How to Replace a Female Plug on a Extension Cord

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Things You'll Need

  • Pocket knife

  • Wire strippers

  • Screwdriver

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Extension cords, over time, can receive a lot of wear and tear. During normal use, the plug ends can become damaged for any number of reasons. As long as the extension cable itself shows no sign of disfigurement, the plugs can be replaced. New female plug ends can be purchased from most hardware and home stores. Replacing the plugs requires very little time, generally less than ½ hour. The tools needed for the repair may already be on hand in your home.


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Step 1

Remove all electrical power from the extension cord before performing any service to the female plug. Inspect the length of the extension cable for any signs of cracked insulation or exposed wires. If the cord is damaged, it should be replaced in its entirety with a new extension cord.


Step 2

Cut off the old female plug where the cable goes into the rear of the plug. Use a pocket knife.

Step 3

Remove 2 inches of the outer insulation on the extension cable with the knife. This will reveal a single black insulated wire, a single white insulated wire and a single insulated green wire.


Step 4

Strip ½ inch of the individual wire insulation from the ends of each wire, with the wire strippers. This will reveal the bare copper wire underneath.

Step 5

Open the new female replacement plug with the screwdriver. Generally two screws are on the face of the plug. Remove the screws and the rear of the plug will come loose. Loosen the two screws on the rear of the plug for the attached cable clamp.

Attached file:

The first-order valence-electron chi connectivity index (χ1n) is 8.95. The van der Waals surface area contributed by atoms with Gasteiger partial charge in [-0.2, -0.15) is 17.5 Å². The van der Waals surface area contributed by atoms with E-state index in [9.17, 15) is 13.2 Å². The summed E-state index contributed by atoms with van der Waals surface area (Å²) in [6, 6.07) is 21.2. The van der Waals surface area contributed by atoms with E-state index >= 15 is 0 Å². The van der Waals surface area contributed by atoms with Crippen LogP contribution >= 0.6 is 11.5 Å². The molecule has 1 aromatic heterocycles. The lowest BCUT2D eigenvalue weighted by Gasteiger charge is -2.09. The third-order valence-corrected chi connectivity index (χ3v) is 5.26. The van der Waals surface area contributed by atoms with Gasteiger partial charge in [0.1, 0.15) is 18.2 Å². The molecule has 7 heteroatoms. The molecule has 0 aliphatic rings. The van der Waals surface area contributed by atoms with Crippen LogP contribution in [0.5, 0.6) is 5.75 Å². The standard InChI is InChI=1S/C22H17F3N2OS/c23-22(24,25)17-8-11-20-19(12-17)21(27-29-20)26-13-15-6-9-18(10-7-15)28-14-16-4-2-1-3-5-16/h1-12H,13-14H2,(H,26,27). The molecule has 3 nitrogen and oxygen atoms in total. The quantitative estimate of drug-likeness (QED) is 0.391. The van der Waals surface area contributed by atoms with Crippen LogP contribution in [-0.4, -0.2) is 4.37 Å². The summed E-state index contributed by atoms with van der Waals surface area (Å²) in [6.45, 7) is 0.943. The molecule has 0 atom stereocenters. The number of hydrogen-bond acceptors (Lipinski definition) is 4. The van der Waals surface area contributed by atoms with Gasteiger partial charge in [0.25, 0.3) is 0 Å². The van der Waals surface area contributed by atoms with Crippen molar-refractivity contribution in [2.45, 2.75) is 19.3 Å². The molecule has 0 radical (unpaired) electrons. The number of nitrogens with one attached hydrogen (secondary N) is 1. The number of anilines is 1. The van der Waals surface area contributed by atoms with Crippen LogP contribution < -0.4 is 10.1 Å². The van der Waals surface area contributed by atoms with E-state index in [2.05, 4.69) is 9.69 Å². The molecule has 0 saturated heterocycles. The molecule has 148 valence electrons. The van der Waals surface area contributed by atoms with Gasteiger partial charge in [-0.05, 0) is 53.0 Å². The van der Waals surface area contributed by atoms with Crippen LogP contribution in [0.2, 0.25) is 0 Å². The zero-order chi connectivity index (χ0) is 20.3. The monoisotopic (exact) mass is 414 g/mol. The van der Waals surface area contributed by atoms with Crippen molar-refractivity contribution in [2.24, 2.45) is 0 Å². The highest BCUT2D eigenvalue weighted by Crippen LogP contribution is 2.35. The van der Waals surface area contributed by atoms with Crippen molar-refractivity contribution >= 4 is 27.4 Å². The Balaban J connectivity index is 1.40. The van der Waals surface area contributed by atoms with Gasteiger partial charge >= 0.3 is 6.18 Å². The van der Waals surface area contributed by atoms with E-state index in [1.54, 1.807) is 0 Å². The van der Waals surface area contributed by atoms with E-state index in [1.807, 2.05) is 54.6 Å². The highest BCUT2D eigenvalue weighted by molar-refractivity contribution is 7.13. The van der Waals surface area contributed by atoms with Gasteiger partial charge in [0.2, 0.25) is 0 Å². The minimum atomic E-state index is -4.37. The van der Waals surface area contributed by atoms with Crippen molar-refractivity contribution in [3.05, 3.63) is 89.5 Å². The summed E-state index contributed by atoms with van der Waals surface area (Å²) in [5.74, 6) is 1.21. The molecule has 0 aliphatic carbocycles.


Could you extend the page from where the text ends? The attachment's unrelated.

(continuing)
Step 6

Slide the wires through the cable clamp on the rear of the female plug. Do not retighten the clamp screws yet.

Step 7

Terminate the individual wires from the extension cord to the colored screws on the inside of the female plug in the following order. Secure the black wire to the copper-colored screw. Attach the white wire to the silver-colored screw. Insert and tighten the green wire into the green-colored screw.


Step 8

Slide the cable clamp to meet the female plug. Insert the two face screws to attach the two parts together. Push the extension cable into the rear of the plug just enough so the outer insulation is held under the rear cable clamp. Tighten all screws.


If the cord itself is damaged, it must be thoroughly inspected, as cracked and broken wires can be a severe electrical hazard. If the cord is showing frayed wires, the entire extension cord should be thrown away.